The success of sustainable mobility is underpinned by energy recharging solutions. Today we will focus on what hydrogen filling stations are and how they work.
Our dictionary evolves at the speed we impose on it as a society. This is something that is particularly evident in recent times, where technology, fast and bold by definition, does nothing but generate new terms that we adapt in our daily lives with hardly any time for reflection. This is the case of hydrogen filling stations, whose name leads us to deduce that it is something related to hydrogen. Today, in an attempt to provide a moment of reflection and, above all, information, we would like to take a moment to explain what they are and how they work in order to provide us with a sustainable transport alternative. So let’s get on with it.
A hydrogen filling station is to the hydrogen vehicle what an electric charging station is to the electric vehicle sector; in other words, they are new types of filling stations —petrol stations in common parlance— that are emerging to facilitate the recharging of the new mobility technologies that seem to be taking over from conventional combustion vehicles. Thus, this term is emerging as a descriptive alternative to the so-called petrol stations and, therefore, as a common term to defining all those energy recharging technologies for vehicles that work thanks to the combustion of green hydrogen. A combustion process whose only waste generated is, let us remember, water.
If you are interested in how hydrogen is obtained and what the different types are, take a look at our article “What is green hydrogen“.
How do hydrogen filling stations work?
First of all, we have to bear in mind that these types of technologies are currently rather rare. In fact, many of the plants that currently exist are not only hydrogen plants as such, or at least we could not consider them as such, but they are green hydrogen production plants —for example, with a photovoltaic installation on the roof of an industrial building— that use an electrolyser to generate H2 through a complex process. They also have the option of supplying the fuel produced on site to their fleet of vehicles. This resource could be seen in logistics companies that have large warehouses and have prepared their vehicles to operate with this 100% renewable fuel. Given that this sub-sector, despite being perhaps the most widespread, is at the same time the furthest away from the revolution that green hydrogen will bring to private domestic transport, today we are going to focus on hydrogen filling stations as such.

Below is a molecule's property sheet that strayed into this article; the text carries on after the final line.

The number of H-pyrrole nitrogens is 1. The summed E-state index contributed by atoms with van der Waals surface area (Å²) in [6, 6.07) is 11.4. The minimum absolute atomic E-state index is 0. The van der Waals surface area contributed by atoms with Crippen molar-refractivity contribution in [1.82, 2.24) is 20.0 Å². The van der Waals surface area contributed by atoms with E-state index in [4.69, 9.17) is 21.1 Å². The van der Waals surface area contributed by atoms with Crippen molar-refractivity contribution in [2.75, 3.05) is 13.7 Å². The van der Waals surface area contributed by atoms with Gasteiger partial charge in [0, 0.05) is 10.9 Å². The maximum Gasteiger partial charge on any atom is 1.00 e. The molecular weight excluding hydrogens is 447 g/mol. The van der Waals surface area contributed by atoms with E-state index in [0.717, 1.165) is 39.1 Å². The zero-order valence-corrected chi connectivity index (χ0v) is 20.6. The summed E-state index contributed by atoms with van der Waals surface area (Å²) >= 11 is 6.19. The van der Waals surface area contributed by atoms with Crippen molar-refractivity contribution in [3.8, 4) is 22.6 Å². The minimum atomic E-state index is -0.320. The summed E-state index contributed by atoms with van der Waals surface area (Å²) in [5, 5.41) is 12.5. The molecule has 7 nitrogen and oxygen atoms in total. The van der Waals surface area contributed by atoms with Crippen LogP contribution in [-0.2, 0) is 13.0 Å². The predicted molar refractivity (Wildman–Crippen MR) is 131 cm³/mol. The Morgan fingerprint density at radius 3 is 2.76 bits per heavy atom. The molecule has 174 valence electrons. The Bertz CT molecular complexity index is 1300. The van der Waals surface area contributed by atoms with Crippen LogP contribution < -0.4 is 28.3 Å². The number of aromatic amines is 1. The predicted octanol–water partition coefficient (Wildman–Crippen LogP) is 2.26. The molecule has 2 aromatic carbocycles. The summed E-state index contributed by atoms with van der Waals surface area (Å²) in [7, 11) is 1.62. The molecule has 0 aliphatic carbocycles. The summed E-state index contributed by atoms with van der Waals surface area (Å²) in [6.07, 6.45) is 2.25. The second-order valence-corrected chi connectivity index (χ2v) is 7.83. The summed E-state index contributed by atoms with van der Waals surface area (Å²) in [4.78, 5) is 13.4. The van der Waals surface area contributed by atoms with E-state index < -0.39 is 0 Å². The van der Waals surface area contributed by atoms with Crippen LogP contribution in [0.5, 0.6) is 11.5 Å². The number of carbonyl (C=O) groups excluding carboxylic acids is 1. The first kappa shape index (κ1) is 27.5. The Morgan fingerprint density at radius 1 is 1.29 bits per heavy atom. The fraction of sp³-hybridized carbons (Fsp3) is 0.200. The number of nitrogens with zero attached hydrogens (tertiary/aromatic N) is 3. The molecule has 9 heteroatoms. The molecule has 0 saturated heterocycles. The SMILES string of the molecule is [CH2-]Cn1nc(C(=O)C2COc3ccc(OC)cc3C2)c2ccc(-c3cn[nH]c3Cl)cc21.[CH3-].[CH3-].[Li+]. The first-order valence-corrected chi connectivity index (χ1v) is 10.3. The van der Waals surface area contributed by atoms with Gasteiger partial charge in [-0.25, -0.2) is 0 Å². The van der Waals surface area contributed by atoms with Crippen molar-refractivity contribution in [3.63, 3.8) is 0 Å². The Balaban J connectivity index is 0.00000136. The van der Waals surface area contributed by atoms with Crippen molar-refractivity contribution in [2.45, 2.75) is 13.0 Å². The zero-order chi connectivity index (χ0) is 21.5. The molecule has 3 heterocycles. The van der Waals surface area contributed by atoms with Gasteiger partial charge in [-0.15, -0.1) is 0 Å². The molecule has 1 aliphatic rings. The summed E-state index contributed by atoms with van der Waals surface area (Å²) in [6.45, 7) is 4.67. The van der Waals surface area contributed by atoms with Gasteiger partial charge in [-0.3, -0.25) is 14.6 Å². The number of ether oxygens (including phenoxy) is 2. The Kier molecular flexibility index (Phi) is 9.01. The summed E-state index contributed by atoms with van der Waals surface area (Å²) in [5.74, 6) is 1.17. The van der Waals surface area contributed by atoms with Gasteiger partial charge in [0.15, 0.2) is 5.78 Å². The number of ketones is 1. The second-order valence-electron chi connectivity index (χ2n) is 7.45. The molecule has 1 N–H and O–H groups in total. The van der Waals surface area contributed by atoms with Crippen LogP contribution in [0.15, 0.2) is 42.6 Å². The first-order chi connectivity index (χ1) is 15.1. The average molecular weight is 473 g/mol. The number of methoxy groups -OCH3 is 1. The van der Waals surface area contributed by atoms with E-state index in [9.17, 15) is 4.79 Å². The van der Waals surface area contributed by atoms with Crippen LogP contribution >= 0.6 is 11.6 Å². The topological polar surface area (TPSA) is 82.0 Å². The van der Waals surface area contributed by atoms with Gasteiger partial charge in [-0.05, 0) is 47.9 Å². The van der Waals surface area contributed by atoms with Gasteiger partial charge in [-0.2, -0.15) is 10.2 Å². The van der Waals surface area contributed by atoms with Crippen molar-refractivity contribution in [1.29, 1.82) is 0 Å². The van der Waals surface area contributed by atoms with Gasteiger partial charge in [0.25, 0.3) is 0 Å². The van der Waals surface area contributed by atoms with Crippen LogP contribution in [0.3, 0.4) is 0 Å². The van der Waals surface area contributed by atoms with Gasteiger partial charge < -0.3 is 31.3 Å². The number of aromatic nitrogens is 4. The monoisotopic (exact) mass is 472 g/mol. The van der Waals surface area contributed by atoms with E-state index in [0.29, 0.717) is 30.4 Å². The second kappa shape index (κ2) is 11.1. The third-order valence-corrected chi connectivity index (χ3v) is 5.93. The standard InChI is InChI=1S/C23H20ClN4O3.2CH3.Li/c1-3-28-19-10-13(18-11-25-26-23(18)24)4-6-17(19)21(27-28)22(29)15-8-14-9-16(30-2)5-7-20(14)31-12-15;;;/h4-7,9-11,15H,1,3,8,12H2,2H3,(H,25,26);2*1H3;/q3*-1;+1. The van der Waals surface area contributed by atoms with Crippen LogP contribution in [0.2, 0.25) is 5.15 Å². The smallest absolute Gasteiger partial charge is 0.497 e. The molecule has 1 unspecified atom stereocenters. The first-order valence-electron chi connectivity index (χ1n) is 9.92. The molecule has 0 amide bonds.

These clean filling stations are quite similar to the traditional stations we all know, but with their own particularities. Basically we can say that, in addition to the fuel itself, hydrogen filling stations differ from conventional stations in that they require sealing, as the hydrogen fuel cell is not filled with a liquid, such as petrol or diesel, but with a gas, which is extremely volatile. Therefore, the fuel is supplied at high pressure in a fast and safe way with the same process we are used to, but with the small detail that the nozzle of the dispenser will be sealed to our tank.
However, the filling time will obviously depend on the size of the vehicle’s tank, which in the case of hydrogen is measured in kilograms rather than litres. If we are talking about a car, the usual time is never more than five minutes, in which we will be able to fill our 5 kilograms of H2. In contrast, a vehicle such as a conventional bus can contain between 30 and 37 kilograms of hydrogen, requiring up to 12 minutes to fully refuel.
What are the parts of a H2 filling station?
We can summarise the main parts of our main character as follows:
- Storage system or tanks: this is the element used to store the hydrogen, either in liquid or gaseous form. In gaseous form, it requires high-pressure storage (between 200 and 700 bar). In liquid form, it has to be transformed into a gas before refuelling the vehicle. In both cases, the hydrogen can arrive at the hydrogen plant via a pipeline or be produced on-site at the plant itself.
- Compressor group or pneumatic compressor: this is the element that equalises the pressures between the storage tanks and the vehicle. This element is considered essential.
- Cooler: here we find another key part of the process. The cooler operates the fuel by lowering its temperature to 0 degrees Celsius, due to the expansive peculiarities of this material, before it is transferred to our car.
- Dispenser: we can speak of an element that is practically the same as the one found in a petrol station with a special feature: the refuelling hose —the nozzle— carries out the process in a leak-tight situation. In addition, our information display will give us data on the pressure and temperature of the process, thanks to the vehicle-station intercommunication systems.
How many hydrogen filling stations are there in Spain?
If you are interested in finding out where the nearest green hydrogen refuelling point to your home is, don’t miss the following website, which shows all the hydrogen filling stations that currently exist in Spain —as we have already mentioned, there are very few— as well as those that are in the pipeline.
Click on the image below to go to the website and find out more: